Over the past weekend, the Guardian, the New York Times, and Britain’s Channel Four published stories detailing how Cambridge Analytica employed a third-party researcher to harvest 50 million Facebook users’ profiles for use in political campaigns. Below we’ve compiled links to those stories, public reaction to the news, and one item on privacy self defense.
Whistleblower reveals to Channel 4 News data grab of 50 million Facebook profiles by Cambridge Analytica |Channel4News (United Kingdom)
Facebook has suspended Cambridge Analytica, the data analytics firm that helped Donald Trump get elected| ReCode
Cambridge Analytica used Facebook data it promised Facebook it had deleted, the company claims.
How Trump Consultants Exploited the Facebook Data of Millions | New York Times
Facebook’s Role in Data Misuse Sets Off Storms on Two Continents | New York Times
Update, 6:30 PM, 3/19/2018:
Facebook Ignites Debate Over Third-Party Access to User Data | Wall Street Journal
Facebook Owes You More Than This | Wired
Tools to Protect User Privacy | Choose Privacy Week
Let’s Encrypt takes free “wildcard” certificates live | Ars Technica
Students’ and Minors’ Privacy
Libraries and Privacy
The Right to Be Forgotten and Implications on Digital Collections: A Survey of ARL Member Institutions on Practice and Policy | College and Research Libraries
The One Thing That Protects a Laptop After It’s Been Stolen | New York Times
Law and Regulation
This Week in Data Breaches
Thousands may be victim to LCS data breach | WCTV (Tallahassee, FL)
BJC HealthCare Notifies Patients Of Massive Data Breach | Patch (St. Louis, MO)
Security breach affects employees, family members | Columbia Chronicle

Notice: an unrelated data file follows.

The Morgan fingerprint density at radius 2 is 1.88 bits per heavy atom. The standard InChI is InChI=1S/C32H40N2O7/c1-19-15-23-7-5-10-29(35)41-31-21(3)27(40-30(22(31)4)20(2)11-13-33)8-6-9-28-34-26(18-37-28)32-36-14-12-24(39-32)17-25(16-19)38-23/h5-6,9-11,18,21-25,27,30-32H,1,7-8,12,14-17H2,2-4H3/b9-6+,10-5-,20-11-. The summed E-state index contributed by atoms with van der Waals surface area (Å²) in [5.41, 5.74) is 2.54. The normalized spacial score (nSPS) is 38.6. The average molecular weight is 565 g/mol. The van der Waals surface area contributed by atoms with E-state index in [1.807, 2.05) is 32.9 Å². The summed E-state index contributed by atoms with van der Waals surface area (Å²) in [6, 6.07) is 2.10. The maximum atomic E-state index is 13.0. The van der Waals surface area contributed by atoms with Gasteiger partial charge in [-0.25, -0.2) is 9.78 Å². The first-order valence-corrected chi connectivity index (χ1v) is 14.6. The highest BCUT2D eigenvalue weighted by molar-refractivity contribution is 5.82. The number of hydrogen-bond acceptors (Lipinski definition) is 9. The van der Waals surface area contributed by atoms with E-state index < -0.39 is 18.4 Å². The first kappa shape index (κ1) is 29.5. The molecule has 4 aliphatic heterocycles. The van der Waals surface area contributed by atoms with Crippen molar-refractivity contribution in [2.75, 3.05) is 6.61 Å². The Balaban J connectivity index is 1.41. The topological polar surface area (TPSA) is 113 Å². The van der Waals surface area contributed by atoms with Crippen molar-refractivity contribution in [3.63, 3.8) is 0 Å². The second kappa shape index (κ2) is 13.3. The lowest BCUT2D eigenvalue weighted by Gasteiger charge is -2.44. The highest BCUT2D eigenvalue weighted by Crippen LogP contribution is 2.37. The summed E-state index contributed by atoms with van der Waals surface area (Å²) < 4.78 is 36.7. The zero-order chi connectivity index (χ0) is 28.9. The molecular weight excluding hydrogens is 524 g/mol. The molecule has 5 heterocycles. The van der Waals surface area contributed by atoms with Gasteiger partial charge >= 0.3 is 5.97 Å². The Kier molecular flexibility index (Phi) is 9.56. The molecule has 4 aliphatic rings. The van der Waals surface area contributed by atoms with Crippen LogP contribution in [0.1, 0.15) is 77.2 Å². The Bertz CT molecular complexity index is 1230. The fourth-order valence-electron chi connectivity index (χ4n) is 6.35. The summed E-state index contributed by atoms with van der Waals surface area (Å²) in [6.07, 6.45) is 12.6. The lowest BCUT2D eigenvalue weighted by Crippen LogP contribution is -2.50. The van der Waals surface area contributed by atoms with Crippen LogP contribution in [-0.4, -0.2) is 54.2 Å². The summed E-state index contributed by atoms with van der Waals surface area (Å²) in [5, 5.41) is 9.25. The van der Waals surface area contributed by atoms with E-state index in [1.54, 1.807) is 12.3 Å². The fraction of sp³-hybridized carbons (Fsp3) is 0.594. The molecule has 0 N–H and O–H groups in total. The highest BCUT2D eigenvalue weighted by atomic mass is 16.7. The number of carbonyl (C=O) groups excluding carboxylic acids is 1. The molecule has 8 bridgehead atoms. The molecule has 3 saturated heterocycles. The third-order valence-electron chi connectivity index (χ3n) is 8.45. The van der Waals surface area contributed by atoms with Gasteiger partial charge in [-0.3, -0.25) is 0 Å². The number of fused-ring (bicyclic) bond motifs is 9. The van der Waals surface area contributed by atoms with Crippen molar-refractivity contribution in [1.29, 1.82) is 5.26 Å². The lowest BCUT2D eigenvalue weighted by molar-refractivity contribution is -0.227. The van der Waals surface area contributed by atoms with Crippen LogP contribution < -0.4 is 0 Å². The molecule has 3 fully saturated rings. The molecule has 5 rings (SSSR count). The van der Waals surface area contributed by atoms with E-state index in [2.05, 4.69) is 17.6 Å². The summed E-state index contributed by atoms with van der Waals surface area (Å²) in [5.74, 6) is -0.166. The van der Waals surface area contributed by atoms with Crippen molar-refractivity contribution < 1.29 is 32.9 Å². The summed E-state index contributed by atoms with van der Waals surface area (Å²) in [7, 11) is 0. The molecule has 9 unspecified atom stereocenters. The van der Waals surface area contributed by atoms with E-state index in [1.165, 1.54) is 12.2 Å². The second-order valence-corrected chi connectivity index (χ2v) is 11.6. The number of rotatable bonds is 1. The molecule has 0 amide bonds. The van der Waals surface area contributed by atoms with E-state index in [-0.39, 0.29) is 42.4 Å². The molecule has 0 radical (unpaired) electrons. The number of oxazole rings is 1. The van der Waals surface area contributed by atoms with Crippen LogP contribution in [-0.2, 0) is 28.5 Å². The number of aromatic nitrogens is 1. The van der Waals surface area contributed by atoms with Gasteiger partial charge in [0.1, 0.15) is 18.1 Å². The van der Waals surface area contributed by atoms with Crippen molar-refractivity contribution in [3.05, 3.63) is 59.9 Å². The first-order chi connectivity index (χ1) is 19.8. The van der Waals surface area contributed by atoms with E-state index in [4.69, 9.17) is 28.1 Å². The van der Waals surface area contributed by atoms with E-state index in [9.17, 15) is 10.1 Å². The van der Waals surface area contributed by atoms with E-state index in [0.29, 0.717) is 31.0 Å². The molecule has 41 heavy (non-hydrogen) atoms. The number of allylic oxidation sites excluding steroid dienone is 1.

Make A Giant Leap for Patron Privacy: Prepare for CPW2018 with A Free Webinar on Library Privacy Audits
Is your library preparing to observe Choose Privacy Week 2018? Join Erin Berman and Julie Oborny of the San José Public Library for a free webinar that outlines the first steps libraries can take to implement up-to-date privacy policies and procedures.
The webinar “A Practical Guide to Privacy Audits” will include a discussion about why healthy privacy practices are more critical for libraries than ever before and offers a step-by-step guide for starting a privacy audit at your library.
The webinar will take place on Monday, April 16, 2018 at 1:30 p.m. Eastern/12:30 p.m. Central/11:30 a.m. Mountain/10:30 a.m. Pacific.
Choose Privacy Week (May 1-8) is the American Library Association’s annual, week-long event that promotes the importance of individual privacy rights and celebrates libraries and librarians’ unique role in protecting privacy in the library and in society as a whole. For more information on Choose Privacy Week, visit chooseprivacyweek.org.
Julie Oborny is a web librarian for San José Public Library (SJPL), where she focuses on analyzing, designing, and developing the library’s online experiences. As an advocate for privacy, intellectual freedom, and technology literacy, she valued the opportunity to work on the design and development team for the award-winning Virtual Privacy Lab — a free resource that helps people optimize their online privacy. Julie authored a chapter about social network sites, surveillance, and RFID in Protecting Patron Privacy: A LITA Guide. She also participated in SJPL’s privacy audit.
Erin Berman is the Innovations Manager for the San José Public Library. She was an American Library Association’s Emerging Leader in the class of 2014, was named one of Library Journal’s Movers and Shakers in 2016 and is currently a California Library Association at-large board member. Her work in the library field has mainly focused on technology literacy, leading projects such as the Virtual Privacy Lab, the Maker[Space]Ship, and most recently, an internal privacy audit.
The ALA Intellectual Freedom Committee’s Privacy Subcommittee monitors ongoing privacy developments in libraries, including technology, politics, legislation, and social trends. It proposes actions to ALA’s Intellectual Freedom Committee that promote best policies and practices for library users’ privacy and generally defend and protect the privacy of library users, librarians, and the public.
The ALA Office for Intellectual Freedom is charged with implementing ALA policies concerning the concept of intellectual freedom as embodied in the Library Bill of Rights and with educating librarians and the public about the nature and importance of intellectual freedom in libraries. OIF supports the work of the Intellectual Freedom Committee and its Privacy Subcommittee. For more information, visit ala.org/oif.